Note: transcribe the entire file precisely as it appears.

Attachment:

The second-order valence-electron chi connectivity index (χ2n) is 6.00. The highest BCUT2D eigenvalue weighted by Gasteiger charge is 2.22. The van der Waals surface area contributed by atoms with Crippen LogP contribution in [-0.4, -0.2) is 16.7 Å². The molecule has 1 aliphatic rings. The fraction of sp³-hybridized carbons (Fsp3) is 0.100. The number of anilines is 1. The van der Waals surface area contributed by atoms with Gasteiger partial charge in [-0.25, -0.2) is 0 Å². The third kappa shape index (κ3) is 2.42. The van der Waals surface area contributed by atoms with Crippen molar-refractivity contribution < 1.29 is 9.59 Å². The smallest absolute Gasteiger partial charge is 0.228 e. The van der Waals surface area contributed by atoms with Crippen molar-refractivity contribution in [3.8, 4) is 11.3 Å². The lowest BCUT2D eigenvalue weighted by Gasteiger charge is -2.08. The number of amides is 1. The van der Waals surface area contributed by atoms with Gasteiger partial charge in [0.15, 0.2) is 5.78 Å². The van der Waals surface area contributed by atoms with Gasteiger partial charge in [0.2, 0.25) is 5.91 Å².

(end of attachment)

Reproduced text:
The second-order valence-electron chi connectivity index (χ2n) is 6.00. The highest BCUT2D eigenvalue weighted by Gasteiger charge is 2.22. The van der Waals surface area contributed by atoms with Crippen LogP contribution in [-0.4, -0.2) is 16.7 Å². The molecule has 1 aliphatic rings. The fraction of sp³-hybridized carbons (Fsp3) is 0.100. The number of anilines is 1. The van der Waals surface area contributed by atoms with Gasteiger partial charge in [-0.25, -0.2) is 0 Å². The third kappa shape index (κ3) is 2.42. The van der Waals surface area contributed by atoms with Crippen molar-refractivity contribution < 1.29 is 9.59 Å². The smallest absolute Gasteiger partial charge is 0.228 e. The van der Waals surface area contributed by atoms with Crippen molar-refractivity contribution in [3.8, 4) is 11.3 Å². The lowest BCUT2D eigenvalue weighted by Gasteiger charge is -2.08. The number of amides is 1. The van der Waals surface area contributed by atoms with Gasteiger partial charge in [0.15, 0.2) is 5.78 Å². The van der Waals surface area contributed by atoms with Gasteiger partial charge in [0.2, 0.25) is 5.91 Å².